Purpose: In professional allied health education, textbooks are central to developing course content, student learning and certification exams, but little is known about the graduate student’s perspective. This study was intended to describe current trends in graduate students’ point of view, habits and opinions related to buying and using textbooks and other resources in allied health education. Methods: This was a multi-site collaborative research project. An electronic survey was developed to gather data on student habits and perspectives regarding textbook preferences including digital texts, academic reading, exam preparation, and obtaining course materials. The survey was distributed across four academic institutions. Of the 247 total surveys distributed, 222 participants completed the survey resulting in a 90% usable response rate. Students were in occupational therapy (n=186), physical therapy (n=24), and speech-language pathology (n=12) programs. The investigators used descriptive statistics to analyze quantitative items and concept coding for three open-ended items. Results: The majority of students (74.2%) reported that they purchased required textbooks and a similar 73.9% reported owning their text books; most of these students also kept the textbooks after the class completed. Funding for textbooks came from personal or family funds 88.4% of the time with few students having scholarship or other funds to pay for books. However, students were inconsistent in using textbooks to complete required reading with only 13.6% consistently completing readings before class and only 33.3% completed readings before an exam; 14.9% rarely completed the readings before an exam. Financial concerns, time constraints, and faculty support of textbook use were cited by students as influencing their buying and using textbook decisions. Despite evidence that digital textbooks may be less expensive, the majority of the students (76.0%) reported they would prefer to permanently own required textbooks and 86.9% preferred printed over digital textbooks. Conclusions: Allied health educators are encouraged to consider evidence-based pedagogical practices to reinforce textbook use and the use of technology to foster successful engagement in the classroom and in preparation for professional certification examinations.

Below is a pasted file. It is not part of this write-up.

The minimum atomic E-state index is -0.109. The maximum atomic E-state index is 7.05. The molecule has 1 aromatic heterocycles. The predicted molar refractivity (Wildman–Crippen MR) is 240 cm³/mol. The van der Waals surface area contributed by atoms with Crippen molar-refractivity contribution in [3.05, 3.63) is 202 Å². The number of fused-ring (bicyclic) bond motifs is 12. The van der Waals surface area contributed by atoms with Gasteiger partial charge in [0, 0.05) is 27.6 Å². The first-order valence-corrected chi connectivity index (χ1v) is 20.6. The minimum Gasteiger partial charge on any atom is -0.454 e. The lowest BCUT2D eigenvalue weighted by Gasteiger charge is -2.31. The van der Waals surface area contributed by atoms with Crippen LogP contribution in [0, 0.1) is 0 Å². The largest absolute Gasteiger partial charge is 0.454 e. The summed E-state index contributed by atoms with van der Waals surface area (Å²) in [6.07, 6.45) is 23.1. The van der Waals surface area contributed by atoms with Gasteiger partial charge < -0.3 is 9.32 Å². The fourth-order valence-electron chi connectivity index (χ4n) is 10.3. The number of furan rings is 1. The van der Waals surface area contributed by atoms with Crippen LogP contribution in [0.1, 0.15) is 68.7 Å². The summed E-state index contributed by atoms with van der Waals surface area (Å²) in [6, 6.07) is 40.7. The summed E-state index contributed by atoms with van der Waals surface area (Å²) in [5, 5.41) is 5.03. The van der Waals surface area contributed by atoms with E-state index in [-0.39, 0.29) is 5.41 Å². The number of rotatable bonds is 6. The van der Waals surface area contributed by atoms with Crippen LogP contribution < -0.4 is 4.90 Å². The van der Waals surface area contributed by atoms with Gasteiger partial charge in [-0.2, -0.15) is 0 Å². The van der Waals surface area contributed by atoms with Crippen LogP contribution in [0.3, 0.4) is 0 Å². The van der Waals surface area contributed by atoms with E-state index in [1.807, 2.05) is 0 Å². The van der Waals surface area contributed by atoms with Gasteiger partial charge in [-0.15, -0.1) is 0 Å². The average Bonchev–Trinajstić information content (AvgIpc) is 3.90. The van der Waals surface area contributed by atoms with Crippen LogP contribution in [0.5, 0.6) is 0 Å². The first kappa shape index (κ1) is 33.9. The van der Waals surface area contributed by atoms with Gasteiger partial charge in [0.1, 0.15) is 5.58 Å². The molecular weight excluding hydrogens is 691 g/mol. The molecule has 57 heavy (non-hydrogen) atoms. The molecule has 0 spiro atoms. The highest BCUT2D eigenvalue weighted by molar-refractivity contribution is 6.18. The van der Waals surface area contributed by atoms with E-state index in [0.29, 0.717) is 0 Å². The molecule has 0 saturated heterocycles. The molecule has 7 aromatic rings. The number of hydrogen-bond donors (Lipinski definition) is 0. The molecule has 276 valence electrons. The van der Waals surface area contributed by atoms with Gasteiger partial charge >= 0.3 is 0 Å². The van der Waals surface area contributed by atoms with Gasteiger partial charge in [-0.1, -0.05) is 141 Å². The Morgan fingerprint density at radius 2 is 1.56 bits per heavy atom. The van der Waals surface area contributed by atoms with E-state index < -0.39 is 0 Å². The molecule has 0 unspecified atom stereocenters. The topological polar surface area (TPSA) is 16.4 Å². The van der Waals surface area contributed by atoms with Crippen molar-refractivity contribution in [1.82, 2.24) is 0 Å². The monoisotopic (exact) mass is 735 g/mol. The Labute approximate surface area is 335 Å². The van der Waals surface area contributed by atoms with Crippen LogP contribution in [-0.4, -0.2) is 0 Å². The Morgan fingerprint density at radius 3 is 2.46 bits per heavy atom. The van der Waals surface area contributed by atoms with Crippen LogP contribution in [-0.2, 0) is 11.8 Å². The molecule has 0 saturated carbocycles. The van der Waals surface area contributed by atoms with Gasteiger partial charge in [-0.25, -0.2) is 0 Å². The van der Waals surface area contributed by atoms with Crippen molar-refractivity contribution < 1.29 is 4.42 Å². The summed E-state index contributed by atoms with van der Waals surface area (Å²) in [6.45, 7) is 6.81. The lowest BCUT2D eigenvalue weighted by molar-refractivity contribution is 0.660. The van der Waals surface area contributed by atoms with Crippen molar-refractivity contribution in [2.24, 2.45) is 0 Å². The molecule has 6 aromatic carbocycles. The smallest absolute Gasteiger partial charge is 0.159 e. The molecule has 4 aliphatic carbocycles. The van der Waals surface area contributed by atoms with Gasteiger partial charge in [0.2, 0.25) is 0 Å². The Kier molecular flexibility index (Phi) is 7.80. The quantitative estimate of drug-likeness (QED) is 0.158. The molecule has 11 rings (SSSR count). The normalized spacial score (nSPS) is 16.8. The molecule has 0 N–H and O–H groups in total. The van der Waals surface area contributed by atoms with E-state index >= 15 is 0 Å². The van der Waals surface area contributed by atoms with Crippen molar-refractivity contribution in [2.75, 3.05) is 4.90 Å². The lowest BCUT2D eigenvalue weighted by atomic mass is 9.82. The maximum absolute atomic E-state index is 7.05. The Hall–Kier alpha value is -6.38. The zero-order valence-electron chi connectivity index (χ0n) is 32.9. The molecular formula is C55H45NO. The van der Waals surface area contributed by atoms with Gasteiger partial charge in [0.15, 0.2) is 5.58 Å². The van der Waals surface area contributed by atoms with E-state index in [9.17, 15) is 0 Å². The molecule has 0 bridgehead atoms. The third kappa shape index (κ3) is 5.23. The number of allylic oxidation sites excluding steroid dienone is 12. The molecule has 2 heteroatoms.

Author Bio(s)

Laura Stimler, EdD, OTD, OTR/L, BCP, C/NDT is an Associate Professor in the Auerbach School of Occupational Therapy at Spalding University. Dr. Stimler teaches, researches, publishes and presents on topics including rehabilitation oncology, pediatric practice, acute care, and the scholarship of teaching and learning.

Camille Skubik-Peplaski PhD, OTR/L FAOTA is a Professor in the Department of Occupational Science and Occupational Therapy at Eastern Kentucky University. Dr. Skubik-Peplaski is recognized for her leadership roles at state and national levels and has research interests in occupation-based interventions, client-centered care and motor recovery.

Melba Custer, PhD, OT/L is a Professor and Capstone Coordinator in the Auerbach School of Occupational Therapy at Spalding University. Dr. Custer is an experienced educator who with a background in research and upper extremity rehabilitation. Her research interests are survey development, program evaluation, and outcomes research.

Shirley Peganoff O'Brien, PhD, OTR/L, FAOTA is a University Foundation Professor at Eastern Kentucky University, a Fellow of the American Occupational Therapy Association and serves as the EKU Post Professional OTD Coordinator. Dr. O’Brien publishes and presents on various topics in the scholarship of teaching and learning and policy analysis.


The authors would like to thank Dr. Ruth Huebner, PhD FAOTA, retired professor from Eastern Kentucky University. We appreciate the suggestions she made to earlier versions of this paper. The authors would also like to thank Dr. Robert McAlister for his early contributions to the development of the survey.

Figure 1_Contrasting Habits (final).docx (27 kB)
Figure 1: Contrasting Habits

REC Final Approval letter.pdf (125 kB)
REC/IRB approval


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